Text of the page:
fantasy foosball warm-up

Back when the FIFA 2014 World Cup was happening, Untappd was offering limited edition patches of pride to show others what you’d been tippling or as a reminder of Awesome Beer #793 sampled (perving on some of my beer-nerds’ Untappd feeds could prove this is not exaggeration). As long as you drank a beer from a country competing and checked in, it was fairly easy to get the badge, even halfway through the tournament.

At this particular time, I was three months into the part-time job of holding down a regular sleep pattern and clung onto it greedily. Alas, this meant missing live coverage of England excel at losing or be supreme in defeat. Thankfully, there’s never a shortage of professional sportsmen displaying excellent potential as thespians when brushed ever so lightly by opposing team players. Said fallen player would jump up faster than Sherwin & Liggett could iterate to their listeners that any player (player? player of what? Board games?) got a red card (if they were football commentators…).

Even if you’re a casual football watcher, you’re bound to witness one of these stunts. Refs miss seeing them constantly, regardless of where the tournament’s progressed in knockout stages. It was still going to be fun to watch the rest of the games, even if it was

My culinary prowess is rivalled only by my struggle to keep a healthy sleeping pattern. Why I would upset this balance by supporting a Kickstarter campaign for the very first issue of The Cleaver Quarterly and convince myself that I could indeed follow a recipe for  ‘Sichuan mulled beer‘, before reading the periodical seemed delusional. Previous attempts – expressionist pastiches – of Laura Calder’s mulled, spiced red wine taught me that if your base ingredients are substandard (ie. shite wine, citrus rind with globs of pith), then the end product is going to be an equally undesirable commodity. A puffed-up way of saying that I was prepared for defeat if the call to use the kitchen for warm alcoholic beverages ever piqued my interest.

However, Melbourne finally grew seriously glacial balls this year. One wintry day after coming home defeated by cold and most human beings (save the social welfare personal contact interviewer, who happened to be…nice?!), if I stuffed up this mulled beer thing, it wouldn’t matter too much, right? Screw previous kitchen failures, ha!

I thus present the dress rehearsal: creative arts or writing majors, actual football fans and culinary experts need not read on. Hopefully this pastiche commentary will grant Phil & Paul some reprieve (it should).

Advert campaign shows Pabst Blue Ribbon lager but corporation-crap-cook lone-wolf-blogger went with Australian wildcard McLaren Vale lager. Initial sip indicated its strengths and weaknesses were even, or equally as in/offensive as one another.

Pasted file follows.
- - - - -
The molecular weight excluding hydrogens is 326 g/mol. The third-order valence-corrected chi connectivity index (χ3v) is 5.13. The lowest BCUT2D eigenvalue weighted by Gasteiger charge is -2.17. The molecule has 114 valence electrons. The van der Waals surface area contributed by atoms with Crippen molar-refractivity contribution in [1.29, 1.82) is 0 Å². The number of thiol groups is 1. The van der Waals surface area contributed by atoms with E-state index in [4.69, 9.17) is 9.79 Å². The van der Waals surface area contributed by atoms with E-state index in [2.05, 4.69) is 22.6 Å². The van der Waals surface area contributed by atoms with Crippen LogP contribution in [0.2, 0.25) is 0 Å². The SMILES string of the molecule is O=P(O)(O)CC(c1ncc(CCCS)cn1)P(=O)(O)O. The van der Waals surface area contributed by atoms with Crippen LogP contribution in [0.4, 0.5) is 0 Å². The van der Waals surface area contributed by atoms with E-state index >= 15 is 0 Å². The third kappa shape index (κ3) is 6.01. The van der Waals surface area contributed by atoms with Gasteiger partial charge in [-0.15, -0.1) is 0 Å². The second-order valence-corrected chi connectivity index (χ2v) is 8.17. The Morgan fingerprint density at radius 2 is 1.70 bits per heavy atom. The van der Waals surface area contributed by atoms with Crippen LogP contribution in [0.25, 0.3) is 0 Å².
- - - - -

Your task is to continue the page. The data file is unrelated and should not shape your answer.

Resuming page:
Oo-err, play is stopped fairly early in the game for a substitution, what?! Fresh kumquat/kalamansi rinds in, dried orange ones back to the bench. Sichuan province in China is shaking its head at this mestiza pollution! Opposing team’s coach is as livid as Sisyphus dragging boulders over cobble lanes.


First yellow card issued! It is not a good time for a toilet break or coverage is-sues. Pantry raid yields dried red berries that I’ll back against the favourite, goji berries.

Uh-oh, nasty words between opposing team players. Rock sugar missing perfectly positioned header. Palm sugar takes possession, ooh, an upset. Own goal. Palm sugar’s team is, like, totally, devo, maaate. F*ckin’ robbed. Dried red dates watching in disgust – no point hiding it, poor coach mutters to team physio. Random plum sauce meat marinade is not dried red dates, oh dear. Even with goji berries, an effort was made (soaked in a few tablespoons of boiling water to plump them up prior to tournament). Back on the bench of that same team, pomegranate molasses is making rude gestures at not being able to demonstrate an obvious recovery from knee surgery complications.

Rice wine threatens to pull sponsorship from one of the playing teams – advert poster displays their logo next to that of ‘vinegar’: yes, rice wine vinegar instead of rice wine. Subtle but costly mistake? Depends on future sponsorship/Faustian bargaining, flavours for favours. Umeshu for umeboshi? As Ali G might say fittingly, we ‘digest’.

(…) Many apologies for that break in transmission, our viewers back home missed a good deal of hyperlocal anecdotes and related psychogeographical history not relevant to the commentary, but we’re back. Mixture’s in a pot and simmering for three (or so) minutes. Now for the ladling equal quantities into two mugs – trickier than it sounds when blood sugar is at trembling-low point. Half time – the separate cinnamon-sugar mixture as sweetener is brought onto the field, mixed into the concoction to personal preference. It proves fortifying - Sichuan province, China: absolute genius at making passable alcohol drinkable, looks like this game is not going to be a draw after all! That’s the end of the coverage – back to the local commentary team. Thanks for listening, you’ve all been the pineapple of politeness, till next time.

This ‘dummy run’ was deliberate: I’d genuinely forgot to buy red dates so the plum-sludge-marinade was a panic substitution. A moment later it occurred to me that pomegranate molasses could have been more fitting. You’ll need 1-3 cans/bottles to make up 750mL of beer for mulling and various pantry-occupying spices. The sole oddity of the final product was a weird, chemical bitterness sillage atop the dominant top notes o’ cinnamon, despite using a non-reactive saucepan. The beer (pre- and post-mulling) didn’t have it, there wasn’t any pith on the fresh kumquat rinds (again, thank you Ms Calder for teaching me that the hard way when infusing white wine for summer…). Why would it smell like awful beer when it didn’t taste like it? Any consumables/products used and/or mentioned were paid for by myself, or legally foraged. In fact, I’ve chosen two different beers for future mullification, given this initial attempt was passable. These near-future gustatory/science experiments will have pictures and be documented properly. Not like above, as if it were an unfinished live art installation. Pinky-promise-swear!